Steve started GamersNexus back when it was just a cool name, and now it's grown into an expansive website with an overwhelming amount of features. He recalls his first difficult decision with GN's direction: "I didn't know whether or not I wanted 'Gamers' to have a possessive apostrophe -- I mean, grammatically it should, but I didn't like it in the name. It was ugly. I also had people who were typing apostrophes into the address bar - sigh. It made sense to just leave it as 'Gamers.'"
First world problems, Steve. First world problems.
This episode of Ask GN focuses on some more technical topics – and ones which we were happy to address in more episodic fashion. The first question asked us to address why a framerate in excess of the refresh rate appears to allow smoother gameplay. It's a good question, too; it'd seem like the excess doesn't actually add anything, if just thinking about a 60Hz target, but there's a lot more to it than that.
This topic leads to discussion on monitor overclocking and VRAM measurements and consumption. We've previously covered monitor overclocking, for the curious, and we've also previously talked about how GPU-Z doesn't accurately measure VRAM consumption. It's more a measurement of VRAM requested by the game, and because some games will just ask for all the memory, it's hard to know how much is actually utilized (rather than reserved). We talk about that more in the content below:
Part 1 of our interview with AMD's RTG SVP & Chief Architect went live earlier this week, where Raja Koduri talked about shader intrinsic functions that eliminate abstraction layers between hardware and software. In this second and final part of our discussion, we continue on the subject of hardware advancements and limitations of Moore's law, the burden on software to optimize performance to meet hardware capabilities, and GPUOpen.
The conversation started with GPUOpen and new, low-level APIs – DirectX 12 and Vulkan, mainly – which were a key point of discussion during our recent Battlefield 1 benchmark. Koduri emphasized that these low-overhead APIs kick-started an internal effort to open the black box that is the GPU, and begin the process of removing “black magic” (read: abstraction layers) from the game-to-GPU pipeline. The effort was spearheaded by Mantle, now subsumed by Vulkan, and has continued through GPUOpen.
The goal of this content is to show that HBAO and SSAO have negligible performance impact on Battlefield 1 performance when choosing between the two. This benchmark arose following our Battlefield 1 GPU performance analysis, which demonstrated consistent frametimes and frame delivery on both AMD and nVidia devices when using DirectX 11. Two of our YouTube commenters asked if HBAO would create a performance swing that would favor nVidia over AMD and, although we've discussed this topic with several games in the past, we decided to revisit for Battlefield 1. This time, we'll also spend a bit of time defining what ambient occlusion actually is, how screen-space occlusion relies on information strictly within the z-buffer, and then look at performance cost of HBAO in BF1.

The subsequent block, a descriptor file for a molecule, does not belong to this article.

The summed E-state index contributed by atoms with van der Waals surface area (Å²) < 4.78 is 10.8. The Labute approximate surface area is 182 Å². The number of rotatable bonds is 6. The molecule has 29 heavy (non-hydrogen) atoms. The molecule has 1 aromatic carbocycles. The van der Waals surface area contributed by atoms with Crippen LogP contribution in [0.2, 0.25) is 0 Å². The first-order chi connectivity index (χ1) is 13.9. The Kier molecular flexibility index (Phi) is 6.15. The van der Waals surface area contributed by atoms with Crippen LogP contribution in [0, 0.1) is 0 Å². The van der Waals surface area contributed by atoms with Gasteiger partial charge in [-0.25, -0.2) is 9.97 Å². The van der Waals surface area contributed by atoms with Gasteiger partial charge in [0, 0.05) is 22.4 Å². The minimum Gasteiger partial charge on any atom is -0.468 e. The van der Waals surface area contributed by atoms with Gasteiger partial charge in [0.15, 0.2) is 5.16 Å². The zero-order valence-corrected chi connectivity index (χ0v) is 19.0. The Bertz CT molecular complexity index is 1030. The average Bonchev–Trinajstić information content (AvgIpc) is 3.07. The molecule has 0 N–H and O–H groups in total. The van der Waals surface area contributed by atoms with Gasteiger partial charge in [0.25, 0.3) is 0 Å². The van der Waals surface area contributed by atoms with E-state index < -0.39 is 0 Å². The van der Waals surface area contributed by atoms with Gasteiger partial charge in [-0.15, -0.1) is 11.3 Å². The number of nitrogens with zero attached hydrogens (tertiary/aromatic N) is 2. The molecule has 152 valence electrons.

We'd also recommend our previous graphics technology deep-dive, for folks who want a more technical explanation of what's going on for various AO technologies. Portions of this new article exist in the deep-dive.
AMD sent us an email today that indicated a price reduction for the new-ish RX 460 2GB card and RX 470 4GB card, which we've reviewed here (RX 460) and here (RX 470). The company's price reduction comes in the face of the GTX 1050 and GTX 1050 Ti release, scheduled for October 25 for the 1050 Ti, and 2-3 weeks later for the GTX 1050. Our reviews will be live next week.
Battlefield 1 marks the arrival of another title with DirectX 12 support – sort of. The game still supports DirectX 11, and thus Windows 7 and 8, but makes efforts to shift Dice and EA toward the new world of low-level APIs. This move comes at a bit of a cost, though; our testing of Battlefield 1 has uncovered some frametime variance issues on both nVidia and AMD devices, resolvable by reverting to DirectX 11. We'll explore that in this content.
In today's Battlefield 1 benchmark, we're strictly looking at GPU performance using DirectX 12 and DirectX 11, including the recent RX 400 series, GTX 10 series, GTX 9 series, and RX 300 series GPUs. Video cards tested include the RX 480, RX 470, RX 460, 390X, and Fury X from AMD and the GTX 1080, 1070, 1060, 970, and 960 from nVidia. We've got a couple others in there, too. We may separately look at CPU performance, but not today.
This BF1 benchmark bears with it extensive testing methodology, as always, and that's been fully detailed within the methodology section below. Please be sure that you check this section for any questions as to drivers, test tools, measurement methodology, or GPU choices. Note also that, as with all Origin titles, we were limited to five device changes per game code per day (24 hours). We've got three codes, so that allowed us up to 15 total device tests within our test period.